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    Review: Batman #11

    By | July 13th, 2012
    Posted in Reviews | % Comments

    Can a story have a satisfying conclusion from a subpar issue?

    Written by Scott Snyder
    Illustrated by Greg Capullo

    Back-Up Written by Scott Snyder and James Tynion IV
    Back-Up Illustrated by Rafael Albuquerque
    – The stunning conclusion to “THE COURT OF OWLS” epic!
    – All is revealed in “THE FALL OF THE HOUSE OF WAYNE.”

    “Batman” #11 does that exactly. “Night of the Owls” wraps up here, and does so in a lackluster way, with some of the weaker work we’ve seen in this series, thus far. However, it also addresses the elephant in the room after last month’s big reveal, and leaves the story in an uncertain place that seems to be reflective of the mood in Gotham. In other words, the arc feels finished, and taken as a whole, something substantial and quite good, even though the issue feels anything but.

    Scott Snyder is guilty of the sin of exposition here; nearly half the panels feature Lincoln March waxing eloquent on all things Gotham and Wayne, and each panel seems to have at least a quarter of it taken up by word bubbles. Not that the words being said aren’t good; they’re fine, but there are just so many of them, and the only purpose they really serve is to flesh out March as a character, something I don’t feel was entirely necessary. Because March spends so much of the issue talking, with Bruce listening, it evokes the end of a James Bond film, where the villain is laying out his plan in great detail as the laser comes ever closer to 007.

    Except here, it isn’t exactly revelatory information we’re getting. He’s trying to convince Bruce that he is, in fact, Thomas Wayne, Jr, and goes to elaborate pains to show how true this is, despite Bruce’s doubts. As a reader, you either believe him or you don’t; more than likely, his rhetoric isn’t going to sway you either way. Personally, I always saw this as a tactic by the Court of Owls to get under Bruce’s skin, and it turns out, that is what Bruce thinks, too. So, if you’re in the same camp, reading most of this dialogue is like listening to that kid in your class that was absolutely certain there was a Santa Claus – he believes in his heart he is correct, but you just know better.

    But the bigger sin here is that the word bubbles limit the space Greg Capullo has to work. Capullo has won me over, big time, and has become one of the most consistently breathtaking artists working at DC. His styling is spot on in all he does, and that continues to be true here, even though he isn’t given too much to do. Sure, there are some great panels – the aerial shots of Gotham are really a thing of beauty due to Capullo’s dense pencils mingling with Jonathan Glapion’s inks and, especially, FCO Plasencia’s colors – but overall, Capullo is tasked with finding interesting ways to present a one-sided dialogue with some punches thrown in for good measure.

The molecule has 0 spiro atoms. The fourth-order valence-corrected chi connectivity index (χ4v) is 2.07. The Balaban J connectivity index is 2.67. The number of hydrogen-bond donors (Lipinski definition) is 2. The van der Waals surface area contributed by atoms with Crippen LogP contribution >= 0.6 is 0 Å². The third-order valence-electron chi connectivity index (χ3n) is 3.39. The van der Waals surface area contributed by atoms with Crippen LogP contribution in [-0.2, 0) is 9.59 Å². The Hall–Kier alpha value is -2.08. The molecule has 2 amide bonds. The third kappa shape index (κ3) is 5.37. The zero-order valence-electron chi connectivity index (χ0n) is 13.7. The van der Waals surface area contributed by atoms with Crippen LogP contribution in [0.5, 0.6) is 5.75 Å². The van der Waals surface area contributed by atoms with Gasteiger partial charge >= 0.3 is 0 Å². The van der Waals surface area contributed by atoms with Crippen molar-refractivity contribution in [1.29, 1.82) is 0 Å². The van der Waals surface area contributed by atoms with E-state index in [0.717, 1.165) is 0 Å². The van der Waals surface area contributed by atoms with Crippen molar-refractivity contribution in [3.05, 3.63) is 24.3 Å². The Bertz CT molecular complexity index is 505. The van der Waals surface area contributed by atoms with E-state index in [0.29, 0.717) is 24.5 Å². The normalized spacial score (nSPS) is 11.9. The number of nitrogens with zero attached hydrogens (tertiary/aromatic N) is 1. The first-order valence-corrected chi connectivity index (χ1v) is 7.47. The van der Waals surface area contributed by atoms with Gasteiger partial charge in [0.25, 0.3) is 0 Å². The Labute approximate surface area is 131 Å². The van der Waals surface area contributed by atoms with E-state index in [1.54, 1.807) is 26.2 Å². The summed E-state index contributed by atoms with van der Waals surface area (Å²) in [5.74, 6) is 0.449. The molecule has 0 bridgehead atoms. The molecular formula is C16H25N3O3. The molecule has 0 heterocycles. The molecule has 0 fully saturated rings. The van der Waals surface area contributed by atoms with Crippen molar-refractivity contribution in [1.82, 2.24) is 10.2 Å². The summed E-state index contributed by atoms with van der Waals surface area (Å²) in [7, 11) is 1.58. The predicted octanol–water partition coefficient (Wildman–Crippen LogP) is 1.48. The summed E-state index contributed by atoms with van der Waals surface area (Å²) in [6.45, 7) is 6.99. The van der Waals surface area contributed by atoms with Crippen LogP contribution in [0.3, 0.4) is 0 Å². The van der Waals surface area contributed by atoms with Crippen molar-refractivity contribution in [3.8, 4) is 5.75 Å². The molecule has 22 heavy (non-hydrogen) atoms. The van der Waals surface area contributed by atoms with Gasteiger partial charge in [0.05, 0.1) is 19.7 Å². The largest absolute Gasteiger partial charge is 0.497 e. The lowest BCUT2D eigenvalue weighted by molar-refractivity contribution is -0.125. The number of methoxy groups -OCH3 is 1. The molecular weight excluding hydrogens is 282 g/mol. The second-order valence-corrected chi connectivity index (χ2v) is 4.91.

Batman’s cape is disposed early on, so Capullo’s favorite prop isn’t at his disposal either. Because of the odd locations (hanging out in the air with a flying plane, in a falling tower), Capullo does what he can, but overall, this is his least interesting issue of “Batman” yet. And with Capullo having killed it throughout this entire series, this ending feels a little anticlimactic.

    The two pieces of resolution are nice, however. The first finds Dick Grayson and Bruce talking in Wayne Manor, where Bruce gets his chance to give his side of the story, and he is almost as verbose as his maybe sorta probably not brother. But there are some nice character moments here; Snyder, above all else, knows who these characters are, and writes them as well “in character” as any other Bat-writer of recent memory.

    The second is the conclusion of “The Fall of the House of Wayne,” which shows the death of Thomas Wayne, Jr. from the perspective of Jarvis Pennyworth, Alfred’s father. Rafael Albuquerque does a phenomenal job here, evoking a similar contrast in styles (compared to Capullo) to when Francesco Francavilla was doing the backups to Jock’s main story in “Detective Comics.” Unlike those Francavilla backups, however, this story isn’t as essential to the overall plot, and while nice to look at, aren’t exactly revelatory. But it is nice to see Snyder and co. being so dedicated to making this story not an aberration in the long line of Batman stories, but rather one that fits in, sometimes too snugly, to the greater mythos.

    Continued below

    And so, yeah, this issue isn’t going to win any awards, nor is “The Court of Owls” storyline exactly the next ‘Year One,’ but it is still a fine arc that firmly established the Snyder/Capullo team as the bar to reach for when writing Batman in the New 52. However, with John Layman and Jason Fabok taking over “Detective Comics” and Gregg Hurwitz writing “Batman: The Dark Knight” (not to mention “Batman Inc” by Grant Morrison and Chris Burnham), the Bat books seem to be in a pretty healthy place for the next year or so. Let’s just hope that the next arc doesn’t sputter out at the end like this one did; as fine as their work has been Snyder and Capullo can do better.

    Final Verdict: 6.8 – Buy to complete the arc, but don’t get your hopes up too high


    Brian Salvatore

    Brian Salvatore is an editor, podcaster, reviewer, writer at large, and general task master at Multiversity. When not writing, he can be found playing music, hanging out with his kids, or playing music with his kids. He also has a dog named Lola, a rowboat, and once met Jimmy Carter. Feel free to email him about good beer, the New York Mets, or the best way to make Chicken Parmagiana (add a thin slice of prosciutto under the cheese).

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